Saturday, March 18, 2006

girl, check out those zebras!

last night cc and i met up with our girl ray and ray's highschool friend k to see ray's college buddy perform on the south side. the start time listed was 8:30 p.m. we met up and went to the performance area, where about 15 people were milling around. they all seemed to know each other. The guy who was to perform wasn't anywhere around, except for the posters of him sitting on easels all around the lobby. a few people from his entourage who knew ray came up, hugged us and said hello. the show was not on time. 2 hours late. and there were a lot of opening acts. but we were there to see ray's friend, who did not end up going on until midnight.

most of the people around ignored us. like we were furniture. but some of them stared. like we were zoo animals. who had tails. or horns or something.

while we were waiting, we hung out at the bar and talked to a few people who seemed to think we were a novelty, being the only ones who were different. it's really amazing how you could live in the same city as a group of people, yet still seem so foreign to them. ray and k were especially disturbed by this, taking note of everyone who did a double take, or said stuff like, 'welcome ladies! we're ALL about the variety here!' or 'you're not leaving, are you? please don't leave!' or 'we're not going to steal your coats, we have a coat check you know' (we had been holding onto them for ray/k's trips outside for a smoke). cc made a good point: if we really thought that, we would have never come. sometimes people are quick to jump to conclusions.

i'm not sure how cc felt, but none of this stuff bothered me 1/10 as much as it did ray and k. maybe because i'm not caucasian? who knows. but quite possibly it's because as a person of color, i've been in that situation more times in my life than i can remember, and the what-the-hell-are-they-staring-at-me-for feeling is definitely not a new one. after awhile you realize people are curious or surprised and usually don't mean any harm. but that takes time. ray and k were considering leaving, they were so uncomfortable. but we all stayed.

RAM, ray's friend, was good. much better than his opening acts. and his sister was very talented, too, american-idol caliber. RAM was very sweet; having seen us in the audience he came over after the show to say hello and invite us to the afterparty. the fact that they were entertaining made the wait not so bad.

overall it was an interesting experience, despite the uncomfortable bits. but i honestly believe every person should be put in that kind of situation at least once in her/his life-- feeling out of place and under a microscope for no reason other than being who you are, in a way that is easy to see and impossible to hide. just to know what it's like.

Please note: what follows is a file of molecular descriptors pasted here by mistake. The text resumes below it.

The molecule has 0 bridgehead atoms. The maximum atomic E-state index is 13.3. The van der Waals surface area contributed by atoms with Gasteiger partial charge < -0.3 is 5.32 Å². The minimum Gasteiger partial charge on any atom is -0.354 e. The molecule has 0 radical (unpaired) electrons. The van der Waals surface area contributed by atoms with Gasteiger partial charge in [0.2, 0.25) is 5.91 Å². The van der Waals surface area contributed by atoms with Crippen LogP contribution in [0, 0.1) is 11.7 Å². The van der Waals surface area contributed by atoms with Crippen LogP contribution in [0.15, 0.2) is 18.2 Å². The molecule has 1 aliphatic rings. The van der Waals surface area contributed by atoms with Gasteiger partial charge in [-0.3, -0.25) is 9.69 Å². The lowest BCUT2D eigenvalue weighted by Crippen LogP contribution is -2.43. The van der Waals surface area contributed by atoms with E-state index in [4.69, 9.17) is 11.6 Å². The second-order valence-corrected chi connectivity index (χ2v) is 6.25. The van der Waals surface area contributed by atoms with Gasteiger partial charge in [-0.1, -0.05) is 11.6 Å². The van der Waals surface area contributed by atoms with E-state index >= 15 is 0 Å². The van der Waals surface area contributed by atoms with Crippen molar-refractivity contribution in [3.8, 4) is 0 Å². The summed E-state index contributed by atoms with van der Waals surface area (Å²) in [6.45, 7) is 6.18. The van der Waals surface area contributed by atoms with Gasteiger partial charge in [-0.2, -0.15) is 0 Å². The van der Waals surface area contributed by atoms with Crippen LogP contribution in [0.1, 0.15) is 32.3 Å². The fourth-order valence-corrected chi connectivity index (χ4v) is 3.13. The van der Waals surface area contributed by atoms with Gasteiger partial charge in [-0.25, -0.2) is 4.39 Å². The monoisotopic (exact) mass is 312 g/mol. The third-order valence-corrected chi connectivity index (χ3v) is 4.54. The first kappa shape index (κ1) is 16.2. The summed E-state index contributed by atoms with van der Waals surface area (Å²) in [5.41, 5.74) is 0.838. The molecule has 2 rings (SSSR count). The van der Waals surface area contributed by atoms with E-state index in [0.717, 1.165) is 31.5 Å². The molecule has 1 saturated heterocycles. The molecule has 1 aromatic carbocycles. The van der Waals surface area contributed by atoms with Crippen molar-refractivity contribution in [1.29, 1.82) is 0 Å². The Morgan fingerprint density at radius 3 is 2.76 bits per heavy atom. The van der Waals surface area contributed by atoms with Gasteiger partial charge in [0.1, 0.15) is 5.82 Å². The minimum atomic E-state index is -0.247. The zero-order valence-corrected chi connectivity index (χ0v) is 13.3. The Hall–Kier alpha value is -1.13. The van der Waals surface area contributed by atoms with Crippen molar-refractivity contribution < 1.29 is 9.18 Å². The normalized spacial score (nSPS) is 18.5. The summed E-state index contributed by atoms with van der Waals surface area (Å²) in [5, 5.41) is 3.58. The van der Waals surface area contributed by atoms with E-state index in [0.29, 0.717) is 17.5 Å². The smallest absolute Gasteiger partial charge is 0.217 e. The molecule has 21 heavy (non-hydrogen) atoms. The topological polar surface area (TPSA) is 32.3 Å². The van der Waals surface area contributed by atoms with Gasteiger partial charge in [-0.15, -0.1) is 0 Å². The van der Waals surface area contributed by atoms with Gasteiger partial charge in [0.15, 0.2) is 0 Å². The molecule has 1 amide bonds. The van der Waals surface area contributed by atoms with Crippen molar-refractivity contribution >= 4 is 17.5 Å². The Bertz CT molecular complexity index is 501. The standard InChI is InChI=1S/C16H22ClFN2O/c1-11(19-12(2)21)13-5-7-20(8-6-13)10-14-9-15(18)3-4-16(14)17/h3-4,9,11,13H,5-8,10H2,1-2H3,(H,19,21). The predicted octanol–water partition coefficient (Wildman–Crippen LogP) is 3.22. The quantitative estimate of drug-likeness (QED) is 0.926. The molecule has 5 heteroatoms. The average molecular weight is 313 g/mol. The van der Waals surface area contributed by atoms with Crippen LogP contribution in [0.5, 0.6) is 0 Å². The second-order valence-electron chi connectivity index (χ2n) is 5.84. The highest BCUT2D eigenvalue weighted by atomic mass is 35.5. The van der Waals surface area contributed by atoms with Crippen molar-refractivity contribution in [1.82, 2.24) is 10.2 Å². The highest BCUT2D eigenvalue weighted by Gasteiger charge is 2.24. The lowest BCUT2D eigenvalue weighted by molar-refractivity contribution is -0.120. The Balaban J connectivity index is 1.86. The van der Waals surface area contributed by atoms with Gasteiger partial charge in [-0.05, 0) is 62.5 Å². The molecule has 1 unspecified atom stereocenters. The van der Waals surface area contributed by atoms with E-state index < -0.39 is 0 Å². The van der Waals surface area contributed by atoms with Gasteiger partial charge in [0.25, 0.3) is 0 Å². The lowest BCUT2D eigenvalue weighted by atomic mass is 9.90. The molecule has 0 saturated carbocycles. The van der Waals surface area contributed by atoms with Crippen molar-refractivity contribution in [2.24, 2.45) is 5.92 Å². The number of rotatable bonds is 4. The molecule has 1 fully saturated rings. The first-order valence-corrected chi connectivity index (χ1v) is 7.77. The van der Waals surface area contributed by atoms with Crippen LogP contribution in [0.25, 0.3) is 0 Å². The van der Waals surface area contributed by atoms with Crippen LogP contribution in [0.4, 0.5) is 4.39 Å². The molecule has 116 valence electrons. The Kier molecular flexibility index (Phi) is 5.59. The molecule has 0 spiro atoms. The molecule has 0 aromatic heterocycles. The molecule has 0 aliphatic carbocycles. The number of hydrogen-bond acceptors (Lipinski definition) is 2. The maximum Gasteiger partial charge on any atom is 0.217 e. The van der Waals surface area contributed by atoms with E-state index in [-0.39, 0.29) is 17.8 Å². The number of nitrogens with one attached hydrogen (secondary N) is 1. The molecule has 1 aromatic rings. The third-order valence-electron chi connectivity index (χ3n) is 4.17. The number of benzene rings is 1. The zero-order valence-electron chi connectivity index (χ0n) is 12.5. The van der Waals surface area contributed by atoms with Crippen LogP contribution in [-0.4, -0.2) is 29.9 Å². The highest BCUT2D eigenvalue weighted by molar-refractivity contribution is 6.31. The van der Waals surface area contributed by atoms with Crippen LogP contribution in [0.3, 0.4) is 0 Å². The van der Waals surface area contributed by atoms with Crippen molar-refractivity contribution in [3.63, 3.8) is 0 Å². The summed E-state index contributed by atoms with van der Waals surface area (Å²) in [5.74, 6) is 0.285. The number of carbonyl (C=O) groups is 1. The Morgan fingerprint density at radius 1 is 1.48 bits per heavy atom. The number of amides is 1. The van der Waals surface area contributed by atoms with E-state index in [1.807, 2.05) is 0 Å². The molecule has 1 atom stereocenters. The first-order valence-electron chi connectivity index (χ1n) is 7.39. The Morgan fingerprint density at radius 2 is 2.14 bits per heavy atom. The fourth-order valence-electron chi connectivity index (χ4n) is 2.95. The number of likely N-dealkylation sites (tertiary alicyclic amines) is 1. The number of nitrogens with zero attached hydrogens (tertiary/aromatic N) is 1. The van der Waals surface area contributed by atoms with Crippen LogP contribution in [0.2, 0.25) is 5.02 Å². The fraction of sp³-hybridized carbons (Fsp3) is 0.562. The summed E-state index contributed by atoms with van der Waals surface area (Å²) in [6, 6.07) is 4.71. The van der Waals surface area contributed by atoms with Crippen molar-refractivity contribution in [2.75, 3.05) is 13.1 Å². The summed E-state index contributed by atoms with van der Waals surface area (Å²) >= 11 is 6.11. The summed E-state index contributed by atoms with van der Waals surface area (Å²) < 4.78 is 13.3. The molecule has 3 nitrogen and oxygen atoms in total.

7 comments:

Ale said...

staring-? comeon girl, what did i teach you? you should have scratched your boob, or picked your nose... and when they made the comment abt coats, you should have stuck your middle finger in your mouth given it a few good sucks and stuck it right out to his face- and than with your best brittish accent should have said- SOD OFF wanker!

Psychic Pimp said...

I feel ya chica. Every person should experience at least once in their lives what its like to be the minority. It’s the type of learning that can only happen by experiencing the world and stepping outside your comfort zone. It’s a wake up call…..open your eyes and try to walk in other people’s shoes.

justanothersarah said...

I chose to advise an African-American religious organization to step outside of my comfort zone - both race-wise and religion-wise.

It's been a great experience for me!

Jon said...

I have a feeling that some of my future endeavors are going to put me in just that position… I’ll let you know how it goes. We’ll use the number of rotten tomatoes thrown as a barometer of just how much I don’t belong.

Katie said...

I Went to Tibet in October, and got to feel what it's like to really be noticed for something outwardly different then inwardly. It wasn't too strange, because in highschool, for whatever reason, people treated me like I did have horns or something and avoided me, and stared quite a bit. I think it's because I read for enjoyment, and that was something of a novelty.

Guyana-Gyal said...

Tee hee, sheepish grin, confession time and all...

We West Indians STARE at everyone, even folks we're accustomed to seeing. It's not that we're being hostile, we're just damn 'faas' [curious].

I'm a starer, and I get stared at too.

hehe sheepish grin...

Radioactive Jam said...

I think you're right about people benefitting from being on the receiving end of others' stares etc. But once might not be enough; I know *my* ability to rationalize and/or deny is pretty strong for dealing with things that don't fit inside my neat little mental boxes.